PROVO, Utah — He grew up in Ghana, goes by “Ziggy" and actually tried out for the Brigham Young University basketball team.
Yet the guy with a 39-inch vertical jump instead has been wreaking havoc on the football field for a BYU defense ranked fifth nationally and No. 1 against the run entering Saturday’s game against No. 10 Oregon State (4-0).
And to think, Ezekiel Ansah didn’t even know how to put on his pads three years ago.
“He had no idea," said Cougars center Braden Hansen. “Now the word I use to describe him is ‘beast.’"
The senior actuarial major has been racking up the stats in just his third season playing football — ever. The American sports icons he followed before arriving in Provo at age 19 were NBA stars named Jordan, Kobe and LeBron, and his first team at BYU was the track team, where he clocked an impressive 21.9 seconds in the 200 meters.
“It’s been a long journey and sometimes I sit back and don’t know how this came about," said the 6-foot-6, 270-pound defensive end/linebacker. “I appreciate my teammates, and the motivation I get from everybody keeps me on track."
The player who once had BYU head coach Bronco Mendenhall scratching his head seemingly has only scratched the surface of his ability, though NFL scouts are taking a look at him along with linebacker Kyle Van Noy, a Lombardi and Nagurski Trophy watch list candidate and Ansah’s roommate on the road.
In a 6-3 win last week over Utah State, Ansah had five tackles, three for loss, two sacks and two quarterback hurries. He announced his presence just two plays into the game against a running back fresh off a 260-yard rushing/receiving performance.
Ansah recognized a screen pass to Kerwynn Williams and slammed him to the ground for a loss. Williams would finish with 14 carries for 18 yards and five catches for 39. “I had to earn my respect," Ansah said of the play.
He certainly has earned it from teammates and coaches, especially Mendenhall, who was more than a bit surprised when Ansah showed up at his office unannounced in 2010 at the urging of friends.
“I was telling Bronco I want to try out for football," Ansah recalled, “and he looked at me like, ‘What are you thinking?’ He told me it was going to be really hard and if I’m ready, to go out there and do it.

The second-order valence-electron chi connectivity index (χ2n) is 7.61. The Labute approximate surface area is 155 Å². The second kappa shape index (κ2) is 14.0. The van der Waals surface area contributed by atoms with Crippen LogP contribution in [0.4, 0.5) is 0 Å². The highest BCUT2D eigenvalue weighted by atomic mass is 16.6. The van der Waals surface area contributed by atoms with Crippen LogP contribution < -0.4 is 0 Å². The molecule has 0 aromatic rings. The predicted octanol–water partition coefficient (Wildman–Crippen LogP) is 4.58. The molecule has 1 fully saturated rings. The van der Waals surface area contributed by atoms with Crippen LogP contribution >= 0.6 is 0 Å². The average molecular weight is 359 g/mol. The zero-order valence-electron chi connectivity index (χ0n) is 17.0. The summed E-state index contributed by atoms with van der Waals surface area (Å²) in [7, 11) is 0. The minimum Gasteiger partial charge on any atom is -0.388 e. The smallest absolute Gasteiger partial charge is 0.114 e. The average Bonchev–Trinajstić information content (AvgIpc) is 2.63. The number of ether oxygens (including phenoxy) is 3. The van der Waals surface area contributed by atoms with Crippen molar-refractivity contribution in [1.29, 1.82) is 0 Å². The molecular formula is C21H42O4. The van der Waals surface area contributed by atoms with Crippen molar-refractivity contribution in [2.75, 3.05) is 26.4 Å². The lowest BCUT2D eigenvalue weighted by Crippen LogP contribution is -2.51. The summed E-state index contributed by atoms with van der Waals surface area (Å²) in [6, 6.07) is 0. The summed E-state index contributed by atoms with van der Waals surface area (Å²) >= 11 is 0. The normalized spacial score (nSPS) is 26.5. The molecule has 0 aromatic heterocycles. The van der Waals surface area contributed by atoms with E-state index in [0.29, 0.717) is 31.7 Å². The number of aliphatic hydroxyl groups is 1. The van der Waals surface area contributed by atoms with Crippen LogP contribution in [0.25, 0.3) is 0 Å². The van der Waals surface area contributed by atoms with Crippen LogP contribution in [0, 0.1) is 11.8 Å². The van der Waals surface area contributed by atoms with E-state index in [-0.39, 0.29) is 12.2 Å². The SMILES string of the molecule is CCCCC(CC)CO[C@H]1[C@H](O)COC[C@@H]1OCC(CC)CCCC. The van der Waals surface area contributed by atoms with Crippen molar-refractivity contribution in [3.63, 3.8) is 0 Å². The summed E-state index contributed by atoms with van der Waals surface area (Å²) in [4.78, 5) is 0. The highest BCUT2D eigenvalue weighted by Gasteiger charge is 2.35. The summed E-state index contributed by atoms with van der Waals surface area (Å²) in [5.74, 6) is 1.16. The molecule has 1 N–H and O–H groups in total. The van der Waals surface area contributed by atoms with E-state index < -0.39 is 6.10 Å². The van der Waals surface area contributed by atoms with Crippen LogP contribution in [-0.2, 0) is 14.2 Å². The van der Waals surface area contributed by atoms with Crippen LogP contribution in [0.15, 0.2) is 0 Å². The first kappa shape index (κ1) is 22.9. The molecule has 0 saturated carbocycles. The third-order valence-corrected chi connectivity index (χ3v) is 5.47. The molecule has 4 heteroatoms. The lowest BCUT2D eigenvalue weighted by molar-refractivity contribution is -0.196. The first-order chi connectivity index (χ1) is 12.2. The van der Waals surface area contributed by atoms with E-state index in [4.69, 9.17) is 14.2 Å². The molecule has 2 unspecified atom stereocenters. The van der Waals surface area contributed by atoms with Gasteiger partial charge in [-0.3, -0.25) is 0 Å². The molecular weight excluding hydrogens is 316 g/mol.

“I think he tried (to discourage me), but it didn’t work."
With that Ansah flashed a wide smile, one that has made him a favorite among his teammates. Actually, there are plenty of other reasons for his popularity, too.
“Because he’s from Africa and talks with an accent and all he wants to talk about is soccer," said quarterback Riley Nelson, who is expected to start Saturday for BYU (4-2) after sitting out two games with a back injury.
What’s funny, Nelson said, is that Ansah is so unassuming.
“He had no clue what he had as far as physical tools or ability," Nelson said. “Not only is he big and strong, but he’s fast, too."
Nelson has calculated that for every two steps Ansah takes, he needs four to escape his rush.
“Now I’ve got quick steps," Nelson said, “but he’s breathing down your neck in a hurry and if he catches you, look out."
Undefeated Oregon State certainly will be aware of Ansah, especially with junior backup Cody Vaz making his first collegiate start Saturday in place of Sean Mannion, who is out indefinitely because of a left knee injury suffered in last week’s 19-6 victory over Washington State (a team BYU beat 30-6 in the season opener).
The 6-foot-1, 198-pound Vaz played in five games in the 2010 season, completing six of 17 passes for 48 yards. He has not taken a snap for the Beavers since.
Now Vaz faces a BYU team ranked first in the nation in rushing defense (59.5 yards) and red-zone conversions (40 percent), third in scoring defense (8.8 points), tied for third in tackles for loss (50), tied for sixth in sacks (20) and fifth overall (229.3 yards a game). BYU’s defense also has kept opposing offenses from scoring a touchdown for 13 consecutive quarters and has held its past dozen opponents to under 300 yards of offense.